Assignment #5: Disciplinary Intervention.

From Chapter 3:  “Disciplinary Intervention”
Examine Figure 3.1. Read the explanation on pages 28-29. Do any of these surprise you?  Why do you think an approach to discipline that includes a combination of recognition and reward in conjunction with consequences for inappropriate behavior seems to have the most positive effect on students’ behavior?

Assignment #6: Consequences.

From Chapter 3: In Figures 3.4 and 3.5, parents and students were asked to rank both negative and positive consequences according to their beliefs about the effectiveness of each.  Notice the consequences that parents ranked as No. 1 and that students ranked as No. 2 in each of the figures.  What does this suggest to classroom teachers?

Assignment #7: Some techniques.

From Chapter 3:  Action Step 1 explains five categories of techniques teachers use to acknowledge and reinforce positive behavior and to acknowledge and provide negative consequences for unacceptable behavior.  For each category, reflect on how effectively you or others use these techniques.  In addition, try to remember specific teachers from your past who were particularly skilled at any of these techniques. 

Assignment #8: Teacher-Student Relationships.

From Chapter 4: “Teacher-Student Relationships”   Action Steps 1 and 2 make specific recommendations for establishing both dominance and cooperation in your relationship with students.  Reflect on how these recommendations describe you as a teacher, or describe other teachers with whom you are familiar.

Assignment #9: Mental Set.

From Chapter 5:   “Mental Set”  Marzano states that “withitness” can be taught.  Looking at the action steps for “withitness,” what qualities constitute “withitness?”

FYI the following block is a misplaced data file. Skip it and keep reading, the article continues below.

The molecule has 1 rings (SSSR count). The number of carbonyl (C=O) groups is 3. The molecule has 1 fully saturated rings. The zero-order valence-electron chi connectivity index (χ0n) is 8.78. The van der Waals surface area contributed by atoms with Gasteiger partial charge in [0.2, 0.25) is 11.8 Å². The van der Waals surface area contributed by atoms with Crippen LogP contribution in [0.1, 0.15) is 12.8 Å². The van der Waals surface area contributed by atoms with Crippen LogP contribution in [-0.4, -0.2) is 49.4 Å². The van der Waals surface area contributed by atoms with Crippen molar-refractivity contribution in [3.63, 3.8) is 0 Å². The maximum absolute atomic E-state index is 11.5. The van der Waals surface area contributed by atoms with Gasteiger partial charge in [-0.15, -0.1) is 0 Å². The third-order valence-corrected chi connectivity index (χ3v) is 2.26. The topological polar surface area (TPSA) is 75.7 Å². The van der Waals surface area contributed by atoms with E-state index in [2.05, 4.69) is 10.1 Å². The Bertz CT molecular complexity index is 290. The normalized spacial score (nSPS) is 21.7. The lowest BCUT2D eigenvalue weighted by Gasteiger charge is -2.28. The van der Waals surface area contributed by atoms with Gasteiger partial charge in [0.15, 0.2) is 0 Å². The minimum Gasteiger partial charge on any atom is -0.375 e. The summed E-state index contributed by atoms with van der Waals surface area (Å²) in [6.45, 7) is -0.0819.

Why do you think it is difficult for teachers to learn how to be “withit” and “emotionally objective” in the classroom?  The action steps in this chapter make very specific recommendations for developing emotional objectivity.  As you read them, reflect on the extent to which you and others engage in these behaviors. 

Assignment #10: Student Responsibility.

From Chapter 6: “The Student’s Responsibility for Management”  Some teachers report that when they use the types of strategies described in Action Steps 2 and 3, they typically use them early in the year.  Which of the Action Steps seemed helpful to continue a focus on student responsibility through the year?

Assignment #11: A Good Start.

From Chapter 7: “Getting Off to a Good Start”   Action Step 1 stresses the importance of arranging and decorating your classroom in a way that supports a positive living environment. If you have seen examples of unique and effective classroom arrangements, or have demonstrated them yourself, describe how they seemed to promote a positive learning environment to get off to a good start. Describe the best methods you have used during those first days of school.

Assignment #12: Time.